2nd Prize 12-15 Years Category

Short-Story Competition 2020

Cierran Biles

(Royal Greenwich Trust School, London)

First Time to Market

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I decided to choose to write my story about a young lad who is on his first-ever journey to Smithfield’s meat market in London after reading the Meat Trades’ Journal, it seemed to be an exciting and informative place to be. I was also intrigued by the different ways they kept the meat fresh and sold all kinds of meat. It inspired me to research how they kept the meat fresh upon arrival to England.   

First Time to Market

It was a sunny day in Romney, and my first ever trip to London. I felt very nervous as I had never left the countryside before. My name is Jacob and I am 13 years of age. I have lived in the countryside my whole life and I am quite short for my age. It was 6 in the morning and we (my  father and I) were about to start walking the long journey from Kent to London with 100 marsh sheep to sell. We walked through many little hamlets and villages; the sun was shining as bright as a gemstone. Although I have never seen one in person, I have been told they are fairly bright though. It was hot  and tiring but the excitement was keeping me going. We stopped by a small stream to allow the sheep to rest and drink. I dangled my feet in the stream and daydreamed about what London was going to be like. I thought that it would be a paradise.  By noon we had reached the outer villages of London: you could smell the difference in the air, it  smelt of smoke and the people were rushing around like there was no tomorrow. This  also made me believe that London wasn’t as much of a paradise I thought it would be.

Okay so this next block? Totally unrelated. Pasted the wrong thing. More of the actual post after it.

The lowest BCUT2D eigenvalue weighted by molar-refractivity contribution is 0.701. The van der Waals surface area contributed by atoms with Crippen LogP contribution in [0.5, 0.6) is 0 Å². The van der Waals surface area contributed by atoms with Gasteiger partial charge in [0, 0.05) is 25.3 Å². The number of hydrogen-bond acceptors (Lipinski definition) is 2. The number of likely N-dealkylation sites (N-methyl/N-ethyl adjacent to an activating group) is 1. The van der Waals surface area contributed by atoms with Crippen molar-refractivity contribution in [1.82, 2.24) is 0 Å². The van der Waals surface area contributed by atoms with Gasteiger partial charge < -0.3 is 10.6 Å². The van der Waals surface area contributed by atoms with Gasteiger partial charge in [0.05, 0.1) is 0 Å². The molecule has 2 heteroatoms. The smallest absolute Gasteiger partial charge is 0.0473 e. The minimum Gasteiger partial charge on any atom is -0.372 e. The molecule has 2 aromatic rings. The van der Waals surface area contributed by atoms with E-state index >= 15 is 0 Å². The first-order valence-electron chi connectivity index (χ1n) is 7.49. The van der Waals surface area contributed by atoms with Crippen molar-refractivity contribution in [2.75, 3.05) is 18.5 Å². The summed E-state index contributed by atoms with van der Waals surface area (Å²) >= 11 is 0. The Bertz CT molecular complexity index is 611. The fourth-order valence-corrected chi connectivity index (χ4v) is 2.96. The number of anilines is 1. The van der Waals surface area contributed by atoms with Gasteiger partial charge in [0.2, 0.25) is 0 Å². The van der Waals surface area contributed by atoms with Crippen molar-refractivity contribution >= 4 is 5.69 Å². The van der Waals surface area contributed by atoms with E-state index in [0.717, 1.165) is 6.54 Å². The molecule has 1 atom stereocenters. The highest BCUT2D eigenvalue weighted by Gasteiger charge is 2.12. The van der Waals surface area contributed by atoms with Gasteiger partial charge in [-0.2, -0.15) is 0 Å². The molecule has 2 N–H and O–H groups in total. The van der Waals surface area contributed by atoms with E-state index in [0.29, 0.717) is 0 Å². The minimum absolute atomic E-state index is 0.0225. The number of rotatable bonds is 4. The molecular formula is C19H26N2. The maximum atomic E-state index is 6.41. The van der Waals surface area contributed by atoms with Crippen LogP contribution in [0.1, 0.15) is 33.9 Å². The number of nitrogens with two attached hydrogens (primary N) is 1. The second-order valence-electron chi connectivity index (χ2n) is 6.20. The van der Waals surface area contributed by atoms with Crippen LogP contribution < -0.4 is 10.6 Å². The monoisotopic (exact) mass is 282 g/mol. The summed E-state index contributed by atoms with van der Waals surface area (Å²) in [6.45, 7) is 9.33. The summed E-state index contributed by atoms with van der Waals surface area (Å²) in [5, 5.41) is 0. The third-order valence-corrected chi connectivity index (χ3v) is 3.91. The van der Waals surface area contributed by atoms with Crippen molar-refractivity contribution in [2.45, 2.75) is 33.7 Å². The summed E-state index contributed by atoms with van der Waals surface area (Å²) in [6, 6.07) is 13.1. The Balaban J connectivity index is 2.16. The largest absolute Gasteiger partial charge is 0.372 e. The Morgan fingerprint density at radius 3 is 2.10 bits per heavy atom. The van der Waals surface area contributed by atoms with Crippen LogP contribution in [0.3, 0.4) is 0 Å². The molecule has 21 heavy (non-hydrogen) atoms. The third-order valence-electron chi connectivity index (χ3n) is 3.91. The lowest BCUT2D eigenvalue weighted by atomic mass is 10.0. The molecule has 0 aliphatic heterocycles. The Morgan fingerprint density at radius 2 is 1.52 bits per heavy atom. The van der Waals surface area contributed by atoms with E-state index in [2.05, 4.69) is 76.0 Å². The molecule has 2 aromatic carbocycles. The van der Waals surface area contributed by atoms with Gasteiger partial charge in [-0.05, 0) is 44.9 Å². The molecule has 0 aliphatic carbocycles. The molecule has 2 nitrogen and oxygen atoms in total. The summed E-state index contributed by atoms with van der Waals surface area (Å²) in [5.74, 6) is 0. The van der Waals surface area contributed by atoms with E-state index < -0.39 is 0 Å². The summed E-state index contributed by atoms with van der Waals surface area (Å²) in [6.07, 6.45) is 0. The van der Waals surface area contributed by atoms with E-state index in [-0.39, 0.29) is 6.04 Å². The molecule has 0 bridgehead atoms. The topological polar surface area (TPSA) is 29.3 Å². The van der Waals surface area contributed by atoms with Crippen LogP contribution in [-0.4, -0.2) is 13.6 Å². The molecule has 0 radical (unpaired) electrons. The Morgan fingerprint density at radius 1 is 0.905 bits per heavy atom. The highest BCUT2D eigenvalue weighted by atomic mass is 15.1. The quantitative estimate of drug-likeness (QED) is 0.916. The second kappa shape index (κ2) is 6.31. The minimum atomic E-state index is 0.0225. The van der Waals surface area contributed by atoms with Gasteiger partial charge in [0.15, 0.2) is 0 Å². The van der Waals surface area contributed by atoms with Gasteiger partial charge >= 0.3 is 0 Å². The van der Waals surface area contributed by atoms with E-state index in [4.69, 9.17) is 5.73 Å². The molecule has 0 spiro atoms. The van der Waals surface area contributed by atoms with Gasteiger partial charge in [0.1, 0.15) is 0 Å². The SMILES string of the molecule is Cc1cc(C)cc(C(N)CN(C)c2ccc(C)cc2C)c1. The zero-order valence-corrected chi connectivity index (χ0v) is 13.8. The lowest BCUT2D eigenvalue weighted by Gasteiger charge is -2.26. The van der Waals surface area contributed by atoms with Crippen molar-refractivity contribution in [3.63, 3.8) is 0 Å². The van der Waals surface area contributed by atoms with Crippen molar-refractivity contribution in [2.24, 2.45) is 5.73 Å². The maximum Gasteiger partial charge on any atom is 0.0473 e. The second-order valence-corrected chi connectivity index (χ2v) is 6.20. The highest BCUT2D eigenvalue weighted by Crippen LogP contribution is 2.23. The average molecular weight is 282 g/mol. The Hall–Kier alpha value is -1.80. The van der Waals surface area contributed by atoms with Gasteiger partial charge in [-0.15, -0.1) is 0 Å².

The sheep were getting nervous as the streets started to narrow but we somehow managed to steer them. Then I saw it ‑ Tower Bridge. My eyes lit up as I looked up at it and its image helped me to block out the noise. I was amazed at how big the bridge was and how it was able to sustain all the weight of the people and carriages crossing it. My dad looked down at me and asked if I  was ready to cross the river. I looked at the river: it was big and scary. With a small smile on my face I nodded. As we walked down the middle of the bridge, we noticed that the carriages had been stopped by the bridge master. Some people walking across with children stopped and watched as we moved the sheep over the bridge, and in no time we had crossed. I looked over my shoulder again after seeing the splendour of the bridge which had now started to raise the road to allow a ship to pass through. It was a magnificent sight.

Not long after the crossing we reached Smithfield market. The first thing that hit me was the smell. It was an awful odour of animal waste and blood; it made me feel a little sick. It was worse than the smell of the plants and the dead sheep rotting in the marshes. Once I got over the smell, I noticed the number of people rushing round, shouting, carrying large lumps of meat. Dad told me to wait while he went to see the man who was buying our sheep.